Around the world, every public school system is faced with the challenge of educating large numbers of students efficiently while also meeting the needs of each student. The waves of international migration taking place today make this challenge particularly daunting: Schools, teachers, and school systems have to respond to an increasingly diverse student body and very different needs.
The fundamental question is this: How can we ensure that all students have the opportunity to learn and reach their full potential—regardless of their place of birth, family of origin, religion, gender or cognitive abilities?
One common response to this challenge has been to group students with similar achievement levels into courses, study programs, or schools – a practice known as tracking. The aim is to create more homogeneous groups of students, with the assumption that this will make it easier for teachers to tailor instruction to students’ needs.
Tracking exacerbates educational inequalities
Most school systems in developed countries practice some form of tracking, in particular in secondary schools. In several European countries (e.g. Germany, Switzerland, Belgium), students of different achievement levels even attend separate secondary schools. In other countries (e.g. the US, the UK, Portugal), students go to the same school but are grouped by ability for some or all of their subjects.
While tracking is motivated by worthy goals, its effectiveness has been the subject of heated debate among both policymakers and researchers. There is empirical evidence that tracking exacerbates educational inequality. With less demanding curricula, lower instructional quality, lower expectations, and fewer resources, lower tracks provide less opportunity to learn. Even more alarming, the assignment to a given track is often biased by race or social class. So tracking is hardly an ideal solution for dealing with student heterogeneity.
So what to do? Policymakers and researchers are beginning to recognize that the success of a school system is determined less by its structure or institutional arrangements – such as tracking – than by what actually happens in the classroom. In recent years, more and more policymakers have been urging schools to personalize learning, individualize instruction and adapt teaching to students’ needs in heterogeneous classrooms.
“Policymakers and researchers are beginning to recognize that the success of a school system is determined less by its structure or institutional arrangements than by what actually happens in the classroom.”
Researchers, too, have argued in favor of adaptive teaching, an approach that requires teachers to “micro-adapt” their instruction on a continuous basis. After assessing students’ strengths and weaknesses, teachers capitalize on strengths and compensate for weaknesses, with the ultimate goal of teaching students to become self-regulated learners.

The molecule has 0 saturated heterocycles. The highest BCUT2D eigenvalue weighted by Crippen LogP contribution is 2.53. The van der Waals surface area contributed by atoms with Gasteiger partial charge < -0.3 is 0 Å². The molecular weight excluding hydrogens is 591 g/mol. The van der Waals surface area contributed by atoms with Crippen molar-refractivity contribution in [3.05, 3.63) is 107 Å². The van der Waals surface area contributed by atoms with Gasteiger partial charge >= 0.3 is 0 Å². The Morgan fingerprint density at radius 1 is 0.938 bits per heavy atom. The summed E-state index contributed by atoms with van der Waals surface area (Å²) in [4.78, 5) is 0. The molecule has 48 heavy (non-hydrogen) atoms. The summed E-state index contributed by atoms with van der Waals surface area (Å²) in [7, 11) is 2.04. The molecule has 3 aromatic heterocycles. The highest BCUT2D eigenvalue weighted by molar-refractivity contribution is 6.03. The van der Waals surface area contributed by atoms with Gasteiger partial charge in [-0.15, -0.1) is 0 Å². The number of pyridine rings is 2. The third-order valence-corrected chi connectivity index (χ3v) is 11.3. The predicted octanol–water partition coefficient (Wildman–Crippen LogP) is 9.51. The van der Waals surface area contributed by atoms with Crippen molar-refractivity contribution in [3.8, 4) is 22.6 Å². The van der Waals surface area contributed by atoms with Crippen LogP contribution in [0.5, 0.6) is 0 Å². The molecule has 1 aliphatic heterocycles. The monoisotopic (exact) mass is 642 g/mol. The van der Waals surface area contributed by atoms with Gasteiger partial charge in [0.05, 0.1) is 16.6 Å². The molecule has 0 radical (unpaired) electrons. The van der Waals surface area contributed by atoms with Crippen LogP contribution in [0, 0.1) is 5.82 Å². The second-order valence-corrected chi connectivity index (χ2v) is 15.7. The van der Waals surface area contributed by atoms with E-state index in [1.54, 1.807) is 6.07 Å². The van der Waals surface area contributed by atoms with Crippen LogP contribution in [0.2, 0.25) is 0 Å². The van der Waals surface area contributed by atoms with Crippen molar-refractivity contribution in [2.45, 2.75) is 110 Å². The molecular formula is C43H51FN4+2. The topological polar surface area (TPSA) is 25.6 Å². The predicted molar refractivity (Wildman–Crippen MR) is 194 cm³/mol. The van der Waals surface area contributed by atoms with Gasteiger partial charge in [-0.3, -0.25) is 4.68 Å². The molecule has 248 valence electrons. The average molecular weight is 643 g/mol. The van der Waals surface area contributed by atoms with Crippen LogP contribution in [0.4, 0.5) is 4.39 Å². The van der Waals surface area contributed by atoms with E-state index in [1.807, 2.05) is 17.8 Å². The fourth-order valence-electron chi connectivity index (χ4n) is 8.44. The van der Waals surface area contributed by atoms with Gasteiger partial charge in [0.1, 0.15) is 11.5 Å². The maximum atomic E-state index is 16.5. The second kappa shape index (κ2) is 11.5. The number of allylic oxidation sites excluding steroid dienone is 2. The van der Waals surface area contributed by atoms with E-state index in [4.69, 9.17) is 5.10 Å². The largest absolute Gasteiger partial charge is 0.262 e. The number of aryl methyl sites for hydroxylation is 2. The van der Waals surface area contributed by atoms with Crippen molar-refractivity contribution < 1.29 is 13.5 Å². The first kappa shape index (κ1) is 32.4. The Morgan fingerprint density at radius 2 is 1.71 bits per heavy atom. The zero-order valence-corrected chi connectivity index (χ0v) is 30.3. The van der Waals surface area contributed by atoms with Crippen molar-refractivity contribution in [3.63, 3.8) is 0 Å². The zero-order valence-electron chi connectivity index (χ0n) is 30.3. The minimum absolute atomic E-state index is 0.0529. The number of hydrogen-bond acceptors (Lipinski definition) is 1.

Is adaptive teaching the better solution?
This approach is very different from what most of us experienced when we were in school. In an adaptive classroom, the teacher doesn’t convey the same content to all students; instead, students may be working on different tasks at the same time. Some may be working independently, while others are engaged in learning with their peers, and still others are being introduced to new subject matter by the teacher. Low-achieving students will receive more guidance and structured support from teachers than high-achieving students, who are more capable of working on their own.
To determine how much structure students need and how much difficulty they can handle, adaptive teachers are careful to determine what each student already knows, by engaging in informal teacher-student interactions, reviewing students’ assignments or conducting more formal assessments. The goal is to gradually reduce the amount of structure so that students can become more independent learners.
So is adaptive teaching the best way to deal with students’ individual differences and provide equal learning opportunities for all? We don’t know. There is very little empirical evidence on the effectiveness of adaptive teaching. From a theoretical point of view, adaptive teaching may be a promising response to an increasingly diverse student population.
“From a theoretical point of view, adaptive teaching may be a promising response to an increasingly diverse student population.”
But we should also note that adaptive teaching involves certain risks. It places significant demands on teachers, and as a result they may be overburdened and less likely to provide high quality instruction, in particular for the low-achieving students who need more guidance. While adaptive teaching certainly seems promising, it is imperative to identify the conditions under which it is likely to be effective.
Letting practice inform research
Because adaptive teaching is still relatively uncommon, it has been difficult to conduct systematic observations. There are, however, a number of innovative schools around the world that are applying a micro-adaptive approach to teaching.
Interestingly, these schools are often located in areas with a highly diverse population, and in some cases they have made classrooms even more heterogeneous by creating mixed-age groups or including students with special needs. Such schools have moved far beyond the current debate among policymakers and researchers.
“Maybe it’s time to let practice inform research, rather than the other way around.”
Maybe it’s time to let practice inform research, rather than the other way around. How do these schools deal with students’ individual differences? What does adaptive teaching look like in practice? Are students better able to reach their full potential in such classrooms? Is learning more successful than in regular classrooms? Let’s find out.